Women Make Media Art: Panel Discussion

Pre­sented by the Media Arts Net­work of Ontario and the Ontario Arts Council

Thurs­day Novem­ber 27, 2014 from 7:00 to 9:00 PM
In per­son at YYZ Artist Out­let 401 Rich­mond Street W. Suite 140, Toronto
and every­where via remote web broad­cast at mano-ramo.ca
FREE Admission


From film to video, inter­ac­tive and dig­i­tal art­works, and gam­ing, the media arts have pro­vided a dis­tinct space for inno­va­tion by Cana­dian artists for decades. With­in the Cana­dian and inter­na­tional con­text women have been at the fore­front of exper­i­men­ta­tion and inno­va­tion, despite bar­ri­ers and chal­lenges that exist. To high­light these achieve­ments, and dis­cuss access and future pos­si­bil­i­ties for women artists work­ing in the sec­tor, we have assem­bled a group of prac­ti­tion­ers to share their visions for a media arts land­scape that is more sup­port­ive of all genders.


Dean­na Bowen, inter­dis­ci­pli­nary artist
mer­ritt kopas, mul­ti­me­dia artist & game designer
Cheryl L’Hirondelle, inter­dis­ci­pli­nary artist, singer/songwriter and new media curator
Cather­ine McK­in­non, Fes­ti­val Direc­tor-Toron­to Inter­na­tional Deaf Film and Arts Festival


  • The YYZ Artist Out­let is wheel­chair acces­si­ble (ramp is on Rich­mond Street West at the front entrance) and the build­ing has acces­si­ble washrooms
  • ASL inter­pre­ta­tion will be provided
  • Please avoid the use of scents as we would like to offer a scent free environment
  • Child and atten­dant care will be avail­able upon request. If you require these ser­vices, please inform MANO by Novem­ber 20th
  • Please let us know if you have any oth­er accom­mo­da­tion requests

Con­tact: membership@mano-ramo.ca or 416–516‑1023

This event will be video­taped and photographed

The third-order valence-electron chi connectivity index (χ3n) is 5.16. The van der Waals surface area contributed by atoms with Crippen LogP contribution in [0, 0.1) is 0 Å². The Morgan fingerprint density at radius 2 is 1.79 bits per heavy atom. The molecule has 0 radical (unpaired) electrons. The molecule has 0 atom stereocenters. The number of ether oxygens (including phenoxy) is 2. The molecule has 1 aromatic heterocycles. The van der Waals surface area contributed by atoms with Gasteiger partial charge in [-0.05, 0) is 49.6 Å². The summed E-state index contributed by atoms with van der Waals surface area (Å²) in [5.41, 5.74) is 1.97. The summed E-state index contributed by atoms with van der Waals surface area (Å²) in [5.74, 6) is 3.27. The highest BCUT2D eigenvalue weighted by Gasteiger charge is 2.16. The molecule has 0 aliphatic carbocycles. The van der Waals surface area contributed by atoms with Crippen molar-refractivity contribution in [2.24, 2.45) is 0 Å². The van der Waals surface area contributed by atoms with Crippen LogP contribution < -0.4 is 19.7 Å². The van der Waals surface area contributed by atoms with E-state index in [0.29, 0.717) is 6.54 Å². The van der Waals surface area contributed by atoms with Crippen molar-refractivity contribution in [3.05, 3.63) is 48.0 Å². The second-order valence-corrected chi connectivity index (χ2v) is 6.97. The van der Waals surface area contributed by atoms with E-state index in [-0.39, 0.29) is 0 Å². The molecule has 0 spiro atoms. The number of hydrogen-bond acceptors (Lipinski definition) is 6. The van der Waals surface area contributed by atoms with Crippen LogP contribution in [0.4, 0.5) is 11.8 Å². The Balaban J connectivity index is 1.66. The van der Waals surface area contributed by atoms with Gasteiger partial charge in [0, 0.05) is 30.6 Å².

This event will be con­ducted in Eng­lish only

Pan­elist Bios

Dean­na Bowen is a descen­dant of the Alaba­ma and Ken­tucky born Black Prairie pio­neers of Amber Val­ley and Camp­sie, Alber­ta. She is a Toron­to based inter­dis­ci­pli­nary artist whose work has been exhib­ited inter­na­tion­ally in numer­ous film fes­ti­vals and gal­leries. She has received sev­eral grants in sup­port of her artis­tic prac­tice. Cur­rent works have been shown at the Images Fes­ti­val of Film, Video & New Media, Gallery 44, the Kas­sel Doc­u­men­tary Film & Video Fes­ti­val, Ober­hausen Film Fes­ti­val, Nash­er Muse­um of Con­tem­po­rary Art at Duke Uni­ver­sity and Pier 21: Cana­dian Muse­um of Immi­gra­tion. Bowen recent­ly mount­ed Invis­i­ble Empires at the Art Gallery of York Uni­ver­sity and is at work pro­duc­ing a site-spe­cif­ic inter­ven­tion for the upcom­ing exhi­bi­tion Traces in the Dark at the Insti­tute of Con­tem­po­rary Art at Uni­ver­sity of Penn­syl­va­nia. Bowen teach­es video art and ethno­graphic doc­u­men­tary pro­duc­tion in the Depart­ment of Arts, Cul­ture & Media at the Uni­ver­sity of Toron­to Scarborough.